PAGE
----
The purpose of the primitive hut, or the notion of the first building, is used as a sort of justification, the first principle out of which modern radical forms are founded. The subject is the result of a collective memory, kept alive through legends and rituals.
The first habitation of man, it is generally held, were makeshift props against some rock face, which the first men devised to protect themselves against weather and various enemies.
The appeal of the “primitive” differs from milieu to millieu, but there has been a constant interest in the primitive hut throughout history. It is a concept which has been displayed by all people at all times and has not been drastically altered from place to place or from time to time. This hut has been communicated in a variety of ways. Some are content to portray this hut through drawings or engravings, but there is never an attempt to suggest where this original dwelling may be found and excavated.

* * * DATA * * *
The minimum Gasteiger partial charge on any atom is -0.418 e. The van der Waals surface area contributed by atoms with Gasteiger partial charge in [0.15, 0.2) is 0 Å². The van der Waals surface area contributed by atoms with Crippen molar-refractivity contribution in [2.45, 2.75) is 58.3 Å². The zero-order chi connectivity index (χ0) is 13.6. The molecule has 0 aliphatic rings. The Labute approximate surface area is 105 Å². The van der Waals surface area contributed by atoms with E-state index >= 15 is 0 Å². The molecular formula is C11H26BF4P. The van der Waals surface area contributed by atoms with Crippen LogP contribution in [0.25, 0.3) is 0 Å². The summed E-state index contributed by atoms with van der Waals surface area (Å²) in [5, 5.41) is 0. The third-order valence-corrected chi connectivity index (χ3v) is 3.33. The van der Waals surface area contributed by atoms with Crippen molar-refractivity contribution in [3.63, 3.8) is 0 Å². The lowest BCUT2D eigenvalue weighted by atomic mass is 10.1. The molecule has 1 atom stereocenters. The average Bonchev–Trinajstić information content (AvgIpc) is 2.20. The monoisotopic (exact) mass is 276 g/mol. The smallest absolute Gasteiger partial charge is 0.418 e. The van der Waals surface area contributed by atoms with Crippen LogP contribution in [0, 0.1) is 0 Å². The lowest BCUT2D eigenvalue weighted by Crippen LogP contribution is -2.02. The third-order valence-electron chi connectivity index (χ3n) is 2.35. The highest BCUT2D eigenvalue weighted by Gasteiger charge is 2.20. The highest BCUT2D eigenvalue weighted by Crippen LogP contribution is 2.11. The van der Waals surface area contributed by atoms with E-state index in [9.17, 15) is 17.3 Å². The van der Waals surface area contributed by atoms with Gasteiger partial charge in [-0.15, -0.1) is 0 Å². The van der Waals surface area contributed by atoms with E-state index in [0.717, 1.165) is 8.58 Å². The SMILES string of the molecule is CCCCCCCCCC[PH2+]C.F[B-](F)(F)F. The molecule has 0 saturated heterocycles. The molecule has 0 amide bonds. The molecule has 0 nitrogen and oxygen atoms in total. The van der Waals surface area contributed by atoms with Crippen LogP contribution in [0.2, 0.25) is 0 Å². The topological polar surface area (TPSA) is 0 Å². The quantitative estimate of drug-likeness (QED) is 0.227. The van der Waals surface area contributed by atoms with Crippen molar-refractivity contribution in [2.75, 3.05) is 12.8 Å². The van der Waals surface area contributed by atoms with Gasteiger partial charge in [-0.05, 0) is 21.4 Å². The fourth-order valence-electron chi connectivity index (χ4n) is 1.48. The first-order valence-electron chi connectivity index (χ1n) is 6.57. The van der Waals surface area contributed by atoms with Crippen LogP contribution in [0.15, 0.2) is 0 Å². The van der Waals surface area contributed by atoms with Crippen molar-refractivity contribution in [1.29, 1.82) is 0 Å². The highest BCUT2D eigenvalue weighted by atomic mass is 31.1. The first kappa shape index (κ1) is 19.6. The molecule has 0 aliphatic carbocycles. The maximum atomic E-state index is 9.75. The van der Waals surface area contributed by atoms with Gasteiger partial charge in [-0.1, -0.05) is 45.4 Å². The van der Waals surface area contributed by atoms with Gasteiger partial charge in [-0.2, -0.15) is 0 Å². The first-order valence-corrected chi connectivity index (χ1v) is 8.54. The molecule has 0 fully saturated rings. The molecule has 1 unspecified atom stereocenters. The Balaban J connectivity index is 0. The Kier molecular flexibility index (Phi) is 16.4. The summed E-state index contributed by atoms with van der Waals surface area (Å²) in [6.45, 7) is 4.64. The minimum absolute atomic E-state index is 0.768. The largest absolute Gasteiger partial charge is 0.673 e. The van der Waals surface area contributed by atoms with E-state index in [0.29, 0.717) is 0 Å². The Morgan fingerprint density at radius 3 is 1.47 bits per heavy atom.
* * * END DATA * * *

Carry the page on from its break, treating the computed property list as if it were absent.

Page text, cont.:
"Primitive huts ." Notre Dame OpenCourseWare. N.p., n.d. Web. 8 Dec. 2012.
“Architecture is not unknown to animals: The worm’s hole the ant’s gallery, the bee’s hive...the gorilla’s hut., the house, the castle keep, the temple, and the palace all satisfy the same need, infinitely diversified. A common law may be induced from them, and that is the law of adaptation, Utility is the ground for architectural aesthetic” -André Lefèrre
Ostwald, Michael, and John Moore. "AA - Adam's House in Cyberbia." Architecture Media . http://www.architecturemedia.com/aa/aaissue.php?issueid=199703&article=13&typeon=3 (accessed November 8, 2012).
Rykwert, Joseph. On Adam's house in Paradise; the idea of the primitive hut in architectural history.. New York: Museum of Modern Art; distributed by New York Graphic Society, Greenwich, Conn., 1972.